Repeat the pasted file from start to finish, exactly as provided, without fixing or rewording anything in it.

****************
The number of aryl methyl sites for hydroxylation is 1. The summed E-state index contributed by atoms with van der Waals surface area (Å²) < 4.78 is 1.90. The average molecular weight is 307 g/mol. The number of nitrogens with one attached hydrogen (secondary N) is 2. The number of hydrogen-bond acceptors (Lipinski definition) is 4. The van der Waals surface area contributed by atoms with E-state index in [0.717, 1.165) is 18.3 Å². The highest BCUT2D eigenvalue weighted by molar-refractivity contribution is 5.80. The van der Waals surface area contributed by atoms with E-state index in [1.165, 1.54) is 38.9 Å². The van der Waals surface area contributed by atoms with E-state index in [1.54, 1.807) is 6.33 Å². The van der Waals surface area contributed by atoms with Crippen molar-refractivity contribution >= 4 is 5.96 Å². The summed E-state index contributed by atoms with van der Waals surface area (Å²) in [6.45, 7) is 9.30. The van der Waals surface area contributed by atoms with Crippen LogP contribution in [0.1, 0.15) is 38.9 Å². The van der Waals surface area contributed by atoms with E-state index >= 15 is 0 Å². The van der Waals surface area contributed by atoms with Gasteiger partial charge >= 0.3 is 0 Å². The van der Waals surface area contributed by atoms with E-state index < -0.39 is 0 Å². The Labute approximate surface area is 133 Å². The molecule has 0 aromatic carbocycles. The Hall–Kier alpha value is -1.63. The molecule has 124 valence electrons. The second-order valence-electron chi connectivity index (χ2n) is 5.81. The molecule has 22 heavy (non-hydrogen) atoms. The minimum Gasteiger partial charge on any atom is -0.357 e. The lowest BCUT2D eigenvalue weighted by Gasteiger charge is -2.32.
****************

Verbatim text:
The number of aryl methyl sites for hydroxylation is 1. The summed E-state index contributed by atoms with van der Waals surface area (Å²) < 4.78 is 1.90. The average molecular weight is 307 g/mol. The number of nitrogens with one attached hydrogen (secondary N) is 2. The number of hydrogen-bond acceptors (Lipinski definition) is 4. The van der Waals surface area contributed by atoms with E-state index in [0.717, 1.165) is 18.3 Å². The highest BCUT2D eigenvalue weighted by molar-refractivity contribution is 5.80. The van der Waals surface area contributed by atoms with E-state index in [1.165, 1.54) is 38.9 Å². The van der Waals surface area contributed by atoms with E-state index in [1.54, 1.807) is 6.33 Å². The van der Waals surface area contributed by atoms with Crippen molar-refractivity contribution >= 4 is 5.96 Å². The summed E-state index contributed by atoms with van der Waals surface area (Å²) in [6.45, 7) is 9.30. The van der Waals surface area contributed by atoms with Crippen LogP contribution in [0.1, 0.15) is 38.9 Å². The van der Waals surface area contributed by atoms with E-state index >= 15 is 0 Å². The van der Waals surface area contributed by atoms with Gasteiger partial charge >= 0.3 is 0 Å². The van der Waals surface area contributed by atoms with E-state index < -0.39 is 0 Å². The Labute approximate surface area is 133 Å². The molecule has 0 aromatic carbocycles. The Hall–Kier alpha value is -1.63. The molecule has 124 valence electrons. The second-order valence-electron chi connectivity index (χ2n) is 5.81. The molecule has 22 heavy (non-hydrogen) atoms. The minimum Gasteiger partial charge on any atom is -0.357 e. The lowest BCUT2D eigenvalue weighted by Gasteiger charge is -2.32.